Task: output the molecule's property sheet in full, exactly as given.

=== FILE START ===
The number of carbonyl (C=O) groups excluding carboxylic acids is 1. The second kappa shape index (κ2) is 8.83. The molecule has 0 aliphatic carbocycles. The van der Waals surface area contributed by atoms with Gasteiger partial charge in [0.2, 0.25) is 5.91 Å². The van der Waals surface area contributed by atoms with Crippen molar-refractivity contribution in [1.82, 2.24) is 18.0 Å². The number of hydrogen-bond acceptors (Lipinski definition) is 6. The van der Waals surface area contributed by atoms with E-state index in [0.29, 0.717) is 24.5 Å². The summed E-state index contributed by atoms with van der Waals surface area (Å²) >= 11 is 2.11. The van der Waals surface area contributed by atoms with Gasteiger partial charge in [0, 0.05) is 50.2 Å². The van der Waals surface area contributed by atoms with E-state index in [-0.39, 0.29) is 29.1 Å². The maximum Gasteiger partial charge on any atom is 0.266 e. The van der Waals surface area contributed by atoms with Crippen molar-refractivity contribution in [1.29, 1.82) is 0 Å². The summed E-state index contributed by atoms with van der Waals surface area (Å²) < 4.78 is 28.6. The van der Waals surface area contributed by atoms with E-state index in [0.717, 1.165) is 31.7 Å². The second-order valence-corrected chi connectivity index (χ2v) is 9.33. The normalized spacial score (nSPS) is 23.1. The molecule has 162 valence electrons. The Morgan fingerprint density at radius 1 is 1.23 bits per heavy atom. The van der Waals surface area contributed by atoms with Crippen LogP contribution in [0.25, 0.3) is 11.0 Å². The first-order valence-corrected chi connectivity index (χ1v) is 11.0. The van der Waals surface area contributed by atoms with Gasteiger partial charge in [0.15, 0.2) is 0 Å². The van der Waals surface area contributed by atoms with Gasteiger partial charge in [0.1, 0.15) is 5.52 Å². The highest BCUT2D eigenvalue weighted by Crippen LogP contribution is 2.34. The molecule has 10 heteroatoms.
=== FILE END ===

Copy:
The number of carbonyl (C=O) groups excluding carboxylic acids is 1. The second kappa shape index (κ2) is 8.83. The molecule has 0 aliphatic carbocycles. The van der Waals surface area contributed by atoms with Gasteiger partial charge in [0.2, 0.25) is 5.91 Å². The van der Waals surface area contributed by atoms with Crippen molar-refractivity contribution in [1.82, 2.24) is 18.0 Å². The number of hydrogen-bond acceptors (Lipinski definition) is 6. The van der Waals surface area contributed by atoms with E-state index in [0.29, 0.717) is 24.5 Å². The summed E-state index contributed by atoms with van der Waals surface area (Å²) >= 11 is 2.11. The van der Waals surface area contributed by atoms with Gasteiger partial charge in [0, 0.05) is 50.2 Å². The van der Waals surface area contributed by atoms with E-state index in [-0.39, 0.29) is 29.1 Å². The maximum Gasteiger partial charge on any atom is 0.266 e. The van der Waals surface area contributed by atoms with Crippen molar-refractivity contribution in [1.29, 1.82) is 0 Å². The summed E-state index contributed by atoms with van der Waals surface area (Å²) < 4.78 is 28.6. The van der Waals surface area contributed by atoms with E-state index in [0.717, 1.165) is 31.7 Å². The second-order valence-corrected chi connectivity index (χ2v) is 9.33. The normalized spacial score (nSPS) is 23.1. The molecule has 162 valence electrons. The Morgan fingerprint density at radius 1 is 1.23 bits per heavy atom. The van der Waals surface area contributed by atoms with Crippen LogP contribution in [0.25, 0.3) is 11.0 Å². The first-order valence-corrected chi connectivity index (χ1v) is 11.0. The van der Waals surface area contributed by atoms with Gasteiger partial charge in [0.15, 0.2) is 0 Å². The van der Waals surface area contributed by atoms with Gasteiger partial charge in [0.1, 0.15) is 5.52 Å². The highest BCUT2D eigenvalue weighted by Crippen LogP contribution is 2.34. The molecule has 10 heteroatoms.